The concept of lasagna gardening has nothing to do with what you will be having for dinner. Lasagna gardening is a no-till, no-dig method of building garden beds which improves the quality of soil over time. It involves adding layers of organic materials such as dry leaves, wood chips, and straw.
These ingredients decompose quickly and create a healthy organic soil that contains all the nutrients for plants to grow. It’s an easy, relaxed method of gardening that allows nature to do as much of the work as possible.
The first step is to form garden beds by using landscape materials such as stones and timber that will hold the organic material in place. Then place a layer of corrugated cardboard or newspaper inside and start alternating layers of green and brown materials. Green materials such as grass clippings, garden trimming, and vegetable scraps supply nitrogen while brown materials like pine needles, peat, and shredded newspaper provide carbon. Once the ingredients have decomposed, it is time to plant and water your seeds. Continue adding a few more layers every fall so that soil becomes nutrient-rich over time.
Benefits of DIY Lasagna Gardening
Compared to traditional gardening methods which involve a lot of hard work, lasagna gardening is a less labor-intensive way of taking care of your garden. The main benefits are improved soil quality and water retention, a wide choice of organic materials to use, higher yields, and a variety of plants that thrive in a lasagna garden. This is also a great way to recycle household waste and help the environment.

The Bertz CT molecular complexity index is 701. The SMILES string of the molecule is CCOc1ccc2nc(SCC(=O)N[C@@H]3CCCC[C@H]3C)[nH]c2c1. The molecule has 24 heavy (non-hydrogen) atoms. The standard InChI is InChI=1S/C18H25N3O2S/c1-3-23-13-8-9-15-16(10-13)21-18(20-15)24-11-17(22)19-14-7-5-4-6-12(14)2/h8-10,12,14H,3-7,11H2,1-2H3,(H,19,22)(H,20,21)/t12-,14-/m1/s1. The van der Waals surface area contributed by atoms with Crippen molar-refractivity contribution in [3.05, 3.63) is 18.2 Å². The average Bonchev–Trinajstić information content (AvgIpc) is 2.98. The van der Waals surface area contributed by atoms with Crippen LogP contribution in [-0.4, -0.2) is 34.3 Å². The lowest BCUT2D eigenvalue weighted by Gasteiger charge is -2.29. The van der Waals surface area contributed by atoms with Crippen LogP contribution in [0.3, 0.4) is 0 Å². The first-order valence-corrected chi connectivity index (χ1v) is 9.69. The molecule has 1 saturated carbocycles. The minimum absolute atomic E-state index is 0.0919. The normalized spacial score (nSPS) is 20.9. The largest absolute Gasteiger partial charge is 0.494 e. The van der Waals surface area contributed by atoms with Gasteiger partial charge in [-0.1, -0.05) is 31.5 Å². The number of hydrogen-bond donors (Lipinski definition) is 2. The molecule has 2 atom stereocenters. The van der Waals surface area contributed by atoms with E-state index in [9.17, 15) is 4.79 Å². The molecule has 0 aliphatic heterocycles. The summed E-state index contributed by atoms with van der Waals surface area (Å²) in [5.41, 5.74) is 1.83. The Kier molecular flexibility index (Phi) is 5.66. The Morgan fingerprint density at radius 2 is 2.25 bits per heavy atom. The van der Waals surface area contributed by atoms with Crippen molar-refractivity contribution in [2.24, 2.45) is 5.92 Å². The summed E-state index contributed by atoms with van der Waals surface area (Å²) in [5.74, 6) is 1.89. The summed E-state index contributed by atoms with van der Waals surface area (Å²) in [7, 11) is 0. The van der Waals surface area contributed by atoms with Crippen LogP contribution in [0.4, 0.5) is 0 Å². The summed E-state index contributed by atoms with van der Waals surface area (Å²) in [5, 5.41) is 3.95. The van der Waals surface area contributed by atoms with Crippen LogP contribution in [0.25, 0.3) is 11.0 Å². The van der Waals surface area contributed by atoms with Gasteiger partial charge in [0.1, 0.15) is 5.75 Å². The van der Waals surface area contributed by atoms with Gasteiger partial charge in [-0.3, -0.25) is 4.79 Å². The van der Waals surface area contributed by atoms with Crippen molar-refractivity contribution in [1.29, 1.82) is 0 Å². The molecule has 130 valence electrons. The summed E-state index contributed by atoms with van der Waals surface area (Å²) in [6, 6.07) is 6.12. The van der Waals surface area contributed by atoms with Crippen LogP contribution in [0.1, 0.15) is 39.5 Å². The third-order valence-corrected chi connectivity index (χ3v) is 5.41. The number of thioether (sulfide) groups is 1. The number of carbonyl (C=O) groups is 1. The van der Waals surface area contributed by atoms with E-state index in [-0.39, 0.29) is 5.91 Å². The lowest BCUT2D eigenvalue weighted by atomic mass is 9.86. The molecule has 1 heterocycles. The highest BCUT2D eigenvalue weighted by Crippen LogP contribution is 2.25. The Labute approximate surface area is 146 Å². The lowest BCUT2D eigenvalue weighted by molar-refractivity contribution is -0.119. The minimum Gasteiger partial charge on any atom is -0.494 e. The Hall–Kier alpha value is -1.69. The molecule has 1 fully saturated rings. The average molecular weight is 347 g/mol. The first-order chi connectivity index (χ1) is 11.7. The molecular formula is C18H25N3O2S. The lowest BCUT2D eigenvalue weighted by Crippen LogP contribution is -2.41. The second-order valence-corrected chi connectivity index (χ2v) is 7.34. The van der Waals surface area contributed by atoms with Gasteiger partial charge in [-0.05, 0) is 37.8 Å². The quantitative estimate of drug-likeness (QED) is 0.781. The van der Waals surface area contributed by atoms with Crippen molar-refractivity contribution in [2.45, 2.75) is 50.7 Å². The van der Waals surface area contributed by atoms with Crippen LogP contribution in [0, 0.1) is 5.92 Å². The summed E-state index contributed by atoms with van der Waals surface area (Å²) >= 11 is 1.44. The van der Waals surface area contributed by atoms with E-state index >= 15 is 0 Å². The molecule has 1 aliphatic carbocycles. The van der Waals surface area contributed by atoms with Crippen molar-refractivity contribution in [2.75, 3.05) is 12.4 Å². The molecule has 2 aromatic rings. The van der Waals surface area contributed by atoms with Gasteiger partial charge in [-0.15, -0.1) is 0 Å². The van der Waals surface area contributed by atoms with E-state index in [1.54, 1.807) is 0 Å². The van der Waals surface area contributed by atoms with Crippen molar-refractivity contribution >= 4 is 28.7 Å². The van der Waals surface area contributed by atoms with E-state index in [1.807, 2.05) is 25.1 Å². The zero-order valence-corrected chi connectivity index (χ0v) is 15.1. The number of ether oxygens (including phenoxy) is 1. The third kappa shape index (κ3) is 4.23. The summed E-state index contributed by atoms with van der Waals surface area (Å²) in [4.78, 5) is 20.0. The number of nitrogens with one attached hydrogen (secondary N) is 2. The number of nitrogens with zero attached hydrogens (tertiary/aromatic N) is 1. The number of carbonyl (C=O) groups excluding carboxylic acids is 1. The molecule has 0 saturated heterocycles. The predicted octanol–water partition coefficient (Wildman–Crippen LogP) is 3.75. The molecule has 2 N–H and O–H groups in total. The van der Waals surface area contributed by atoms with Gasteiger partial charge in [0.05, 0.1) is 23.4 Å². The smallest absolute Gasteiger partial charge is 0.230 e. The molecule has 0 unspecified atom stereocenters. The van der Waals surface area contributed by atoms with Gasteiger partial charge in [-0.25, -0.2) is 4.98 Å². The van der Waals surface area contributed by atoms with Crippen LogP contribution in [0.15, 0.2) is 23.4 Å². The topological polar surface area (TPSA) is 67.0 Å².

Improved Soil Quality and Water Retention
Lasagna gardening creates a suitable environment for beneficial fungi and microorganisms which support plant growth. Microorganisms help improve soil structure, enhance soil aggregate stability, decompose organic material, and regulate phosphorous, nitrogen, and carbon levels. Nutrient-rich soil simply teems with microorganisms, algae, fungi, and protozoa that allow plants to defend themselves against disease-causing agents and obtain nutrients that are important for growth.
Lasagna gardening also improves water retention because the layers of organic material hold water more effectively than soil. This means that you will waste less water. Furthermore, as a result of exposure to compacting forces, wind, and heat, soil absorbs less irrigation and waterfall. Weeds increase evaporation and soil loses water. In comparison, lasagna composting reduces weeds and evaporation and improves water retention. Studies show that compared to bare soil, a single layer of straw helps reduce evaporation by around 35 percent. Organic materials have also been shown to improve retention more efficiently than inorganic ones.
Some gardeners worry that cardboard shield mulching affects oxygen and carbon dioxide levels in soil. Research from the Washington State University, however, shows that the use of paper as mulch not only doesn’t affect soil quality but promotes faster growth and produces higher yields in gardens.
A Wide Choice of Organic Materials